Many subcontracts try to incorporate main contract terms with a simple phrase or two. But such quick fixes can easily come unstuck - what you really need is certainty

Catrin Rees

Sometimes taking a short cut leads you up a blind alley. The same is often true if you attempt a contractual short cut. Many subcontracts (often drafted without specialist legal advice) attempt to incorporate main contract terms by various shorthand means. They may provide that a subcontract is “subject to the terms of the main contract”, “deemed to incorporate the terms of the main contract”, or use other words to that effect. Such an approach is widely adopted as a short cut, aimed at the elusive goal of achieving subcontract terms back to back with obligations agreed under the main contract. Given that this type of clause attempts to incorporate a different contractual regime relevant to a separate agreement, it isn’t surprising that such efforts often come unstuck and are less effective than people might assume.

When questions arise as to the effect of the incorporation, each contract must always be interpreted on its own terms. Of course, uncertainty as to the effect of contractual terms is never a good thing, although that is not to say that such drafting is ineffective - it may work, but that will depend on the terms of the particular contract as a whole.  

When questions arise as to the effect of the incorporation, each contract must always be interpreted on its own terms

The issue is even thornier when it comes to reliance on an alternative dispute resolution procedure incorporated by reference to another contract. This could happen if a party wishes to argue that one adjudication procedure applies in preference to another (common where a responding party is wrangling over an appointed adjudicator’s jurisdiction) or a party wishes to stay court proceedings on the grounds that an arbitration agreement has been incorporated which supplants court jurisdiction

This is exactly what happened in Yorkshire Water Services Limited vs Taylor Woodrow Construction Northern Limited and others. The court was asked to decide whether the adjudication procedure in the main contract was stepped down to a subsubcontract which incorporated the main contract terms by reference. If the answer was yes, one defendant argued that since adjudication under the main contract was mandatory before proceedings were issued, it would have the effect of ousting the jurisdiction of the court and therefore be invalid.  

The court considered if it was possible to import the dispute resolution clause into the subsubcontract. It found that it was difficult to read the provisions in that way (for instance, where the parties to the main contract had agreed to very specific arrangements for negotiation of disputes between themselves). On this issue, the court ruled that it was “not possible to borrow the adjudication procedure in the main contract … and in some way force it to apply as between a subcontractor and a subsubcontractor”.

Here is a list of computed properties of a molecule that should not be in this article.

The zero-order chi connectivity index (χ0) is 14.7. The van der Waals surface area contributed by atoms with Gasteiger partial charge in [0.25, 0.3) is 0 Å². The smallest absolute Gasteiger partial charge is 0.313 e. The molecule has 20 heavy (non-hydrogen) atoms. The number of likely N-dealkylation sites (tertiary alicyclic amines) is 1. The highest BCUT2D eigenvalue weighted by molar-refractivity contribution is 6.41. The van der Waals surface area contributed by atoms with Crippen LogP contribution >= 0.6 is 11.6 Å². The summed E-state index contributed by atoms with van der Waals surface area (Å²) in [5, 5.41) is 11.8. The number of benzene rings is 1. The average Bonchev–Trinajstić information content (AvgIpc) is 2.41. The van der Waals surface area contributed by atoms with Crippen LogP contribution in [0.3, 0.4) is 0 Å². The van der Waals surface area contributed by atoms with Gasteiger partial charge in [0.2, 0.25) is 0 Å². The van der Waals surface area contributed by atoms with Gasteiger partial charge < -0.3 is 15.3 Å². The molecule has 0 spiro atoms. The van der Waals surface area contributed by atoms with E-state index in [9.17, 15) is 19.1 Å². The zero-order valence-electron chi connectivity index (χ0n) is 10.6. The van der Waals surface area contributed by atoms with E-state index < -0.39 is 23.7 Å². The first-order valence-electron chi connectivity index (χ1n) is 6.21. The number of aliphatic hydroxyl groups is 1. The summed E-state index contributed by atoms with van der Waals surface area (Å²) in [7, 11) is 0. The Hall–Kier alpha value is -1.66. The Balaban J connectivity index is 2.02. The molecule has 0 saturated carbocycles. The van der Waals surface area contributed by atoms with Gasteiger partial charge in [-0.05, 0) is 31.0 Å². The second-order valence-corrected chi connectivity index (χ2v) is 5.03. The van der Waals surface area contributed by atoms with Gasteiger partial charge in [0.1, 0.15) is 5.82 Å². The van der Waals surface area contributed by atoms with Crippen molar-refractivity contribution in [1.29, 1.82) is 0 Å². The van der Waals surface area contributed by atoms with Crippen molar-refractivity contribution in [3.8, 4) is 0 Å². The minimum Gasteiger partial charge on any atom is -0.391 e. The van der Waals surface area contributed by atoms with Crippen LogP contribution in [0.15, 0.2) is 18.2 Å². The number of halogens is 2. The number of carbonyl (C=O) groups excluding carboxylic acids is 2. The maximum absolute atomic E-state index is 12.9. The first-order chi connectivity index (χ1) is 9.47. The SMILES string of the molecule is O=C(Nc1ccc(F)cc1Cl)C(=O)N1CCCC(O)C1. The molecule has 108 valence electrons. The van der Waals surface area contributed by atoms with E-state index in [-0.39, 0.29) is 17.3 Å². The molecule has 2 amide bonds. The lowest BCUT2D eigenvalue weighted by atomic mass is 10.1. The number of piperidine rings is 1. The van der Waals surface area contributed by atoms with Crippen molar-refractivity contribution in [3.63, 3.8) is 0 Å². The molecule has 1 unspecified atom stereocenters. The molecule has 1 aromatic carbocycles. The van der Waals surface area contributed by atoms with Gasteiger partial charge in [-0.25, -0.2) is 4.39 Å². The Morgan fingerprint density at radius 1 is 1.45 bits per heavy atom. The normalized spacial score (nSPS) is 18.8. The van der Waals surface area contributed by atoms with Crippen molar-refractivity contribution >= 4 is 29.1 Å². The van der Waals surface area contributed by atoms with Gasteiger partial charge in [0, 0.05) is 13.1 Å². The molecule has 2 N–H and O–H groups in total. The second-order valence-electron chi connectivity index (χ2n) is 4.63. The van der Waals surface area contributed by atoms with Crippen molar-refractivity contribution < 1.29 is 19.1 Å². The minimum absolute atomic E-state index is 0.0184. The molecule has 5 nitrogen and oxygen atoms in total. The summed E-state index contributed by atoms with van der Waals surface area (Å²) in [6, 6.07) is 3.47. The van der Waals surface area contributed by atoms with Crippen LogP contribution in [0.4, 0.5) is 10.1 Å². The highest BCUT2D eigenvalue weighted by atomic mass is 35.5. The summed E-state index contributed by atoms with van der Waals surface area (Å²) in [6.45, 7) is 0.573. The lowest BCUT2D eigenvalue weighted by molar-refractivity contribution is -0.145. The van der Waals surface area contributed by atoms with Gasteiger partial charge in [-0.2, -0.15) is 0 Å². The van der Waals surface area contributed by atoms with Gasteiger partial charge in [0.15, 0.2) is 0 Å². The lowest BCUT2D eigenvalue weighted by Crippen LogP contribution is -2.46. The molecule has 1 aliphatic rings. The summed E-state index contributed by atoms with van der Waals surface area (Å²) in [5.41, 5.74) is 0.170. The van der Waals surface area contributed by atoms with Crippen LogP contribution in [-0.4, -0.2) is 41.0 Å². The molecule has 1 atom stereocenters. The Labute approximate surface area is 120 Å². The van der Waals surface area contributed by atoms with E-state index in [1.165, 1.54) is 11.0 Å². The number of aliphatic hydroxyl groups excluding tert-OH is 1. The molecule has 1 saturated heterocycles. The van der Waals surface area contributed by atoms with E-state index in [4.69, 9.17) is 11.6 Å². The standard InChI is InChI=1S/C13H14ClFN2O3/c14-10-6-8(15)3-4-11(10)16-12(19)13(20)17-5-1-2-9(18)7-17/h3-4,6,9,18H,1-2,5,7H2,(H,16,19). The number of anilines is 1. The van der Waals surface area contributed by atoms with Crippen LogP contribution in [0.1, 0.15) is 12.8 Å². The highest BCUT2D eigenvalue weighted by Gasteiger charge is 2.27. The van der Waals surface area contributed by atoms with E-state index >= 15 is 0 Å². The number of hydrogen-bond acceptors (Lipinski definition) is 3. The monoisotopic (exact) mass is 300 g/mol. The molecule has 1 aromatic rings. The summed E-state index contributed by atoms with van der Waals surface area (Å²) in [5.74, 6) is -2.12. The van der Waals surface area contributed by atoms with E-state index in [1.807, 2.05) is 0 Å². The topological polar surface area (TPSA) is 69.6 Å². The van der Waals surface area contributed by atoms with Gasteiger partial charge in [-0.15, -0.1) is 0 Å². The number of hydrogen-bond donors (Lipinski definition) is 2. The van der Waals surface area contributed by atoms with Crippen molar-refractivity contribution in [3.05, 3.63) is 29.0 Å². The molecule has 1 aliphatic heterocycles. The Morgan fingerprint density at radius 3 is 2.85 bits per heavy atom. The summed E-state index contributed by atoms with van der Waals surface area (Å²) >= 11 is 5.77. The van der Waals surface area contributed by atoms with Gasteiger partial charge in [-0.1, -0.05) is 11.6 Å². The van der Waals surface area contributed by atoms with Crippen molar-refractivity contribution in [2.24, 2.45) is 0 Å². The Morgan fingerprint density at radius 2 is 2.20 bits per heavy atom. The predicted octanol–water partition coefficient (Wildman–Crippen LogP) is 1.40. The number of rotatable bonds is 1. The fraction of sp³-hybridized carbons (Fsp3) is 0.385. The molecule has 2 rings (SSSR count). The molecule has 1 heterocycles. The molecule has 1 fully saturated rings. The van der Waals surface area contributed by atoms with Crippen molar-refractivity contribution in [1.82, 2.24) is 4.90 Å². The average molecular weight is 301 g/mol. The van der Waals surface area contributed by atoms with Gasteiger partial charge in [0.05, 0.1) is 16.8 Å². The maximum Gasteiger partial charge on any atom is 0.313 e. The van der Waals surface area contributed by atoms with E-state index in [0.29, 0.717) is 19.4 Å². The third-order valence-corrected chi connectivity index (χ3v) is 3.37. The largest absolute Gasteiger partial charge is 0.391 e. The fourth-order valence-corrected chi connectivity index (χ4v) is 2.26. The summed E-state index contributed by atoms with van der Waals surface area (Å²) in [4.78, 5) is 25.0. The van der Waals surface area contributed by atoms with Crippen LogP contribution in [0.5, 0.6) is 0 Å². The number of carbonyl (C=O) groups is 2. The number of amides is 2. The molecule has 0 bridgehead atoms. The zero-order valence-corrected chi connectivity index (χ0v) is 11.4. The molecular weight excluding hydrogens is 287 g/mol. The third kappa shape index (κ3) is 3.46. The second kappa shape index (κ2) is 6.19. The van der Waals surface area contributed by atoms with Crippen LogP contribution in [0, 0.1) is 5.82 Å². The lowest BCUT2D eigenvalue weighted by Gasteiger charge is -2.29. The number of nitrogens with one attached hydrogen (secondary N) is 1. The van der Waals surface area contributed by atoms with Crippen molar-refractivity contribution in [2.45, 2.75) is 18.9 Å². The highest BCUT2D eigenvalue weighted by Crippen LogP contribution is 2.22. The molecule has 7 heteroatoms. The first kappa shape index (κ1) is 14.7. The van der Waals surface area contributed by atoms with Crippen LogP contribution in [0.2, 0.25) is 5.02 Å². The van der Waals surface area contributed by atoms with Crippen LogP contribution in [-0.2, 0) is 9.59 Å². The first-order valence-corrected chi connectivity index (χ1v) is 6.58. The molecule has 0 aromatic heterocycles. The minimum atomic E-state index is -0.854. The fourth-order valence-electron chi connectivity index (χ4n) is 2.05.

The court also considered the law on incorporation of arbitration clauses by reference. General words of incorporation are sufficient to incorporate an arbitration clause where the clause comes from an earlier contract between the parties or from standard terms containing an arbitration agreement. However, if a party seeks to rely on an arbitration clause in some other contract, not previously used by one or more of the parties, a general reference to the contract’s terms will not be sufficient to incorporate the arbitration clause.

The court considered that the principle was analogous to the incorporation of adjudication provisions and found that, as a matter of principle, if an agreement to adjudicate disputes is to be incorporated from one contract into another, there must be a reference to the dispute resolution clause itself in the agreement between the parties; mere reference to the terms and conditions of a contract which included a separate adjudication procedure was not enough.

And so it seems blind reliance on an incorporation clause wholesale may be misplaced. To hear the words “it is a matter of interpretation” uttered from a lawyer’s mouth should set alarm bells ringing in the heads of those who require certainty from their agreed contractual terms. If there are specific obligations in a main contract which are onerous, or sensitive to the actions and adequate performance of a subcontractor, it is worth considering whether the subcontract should take those into account expressly. 

In particular, where a party considers that it is important for dispute resolution provisions to be the same throughout the contractual chain, it is necessary to draft the subcontract so that it specifies that the dispute resolution provisions of the main contract apply, rather than rely on general words of incorporation.

Catrin Rees is a solicitor in the Construction Group at Fladgate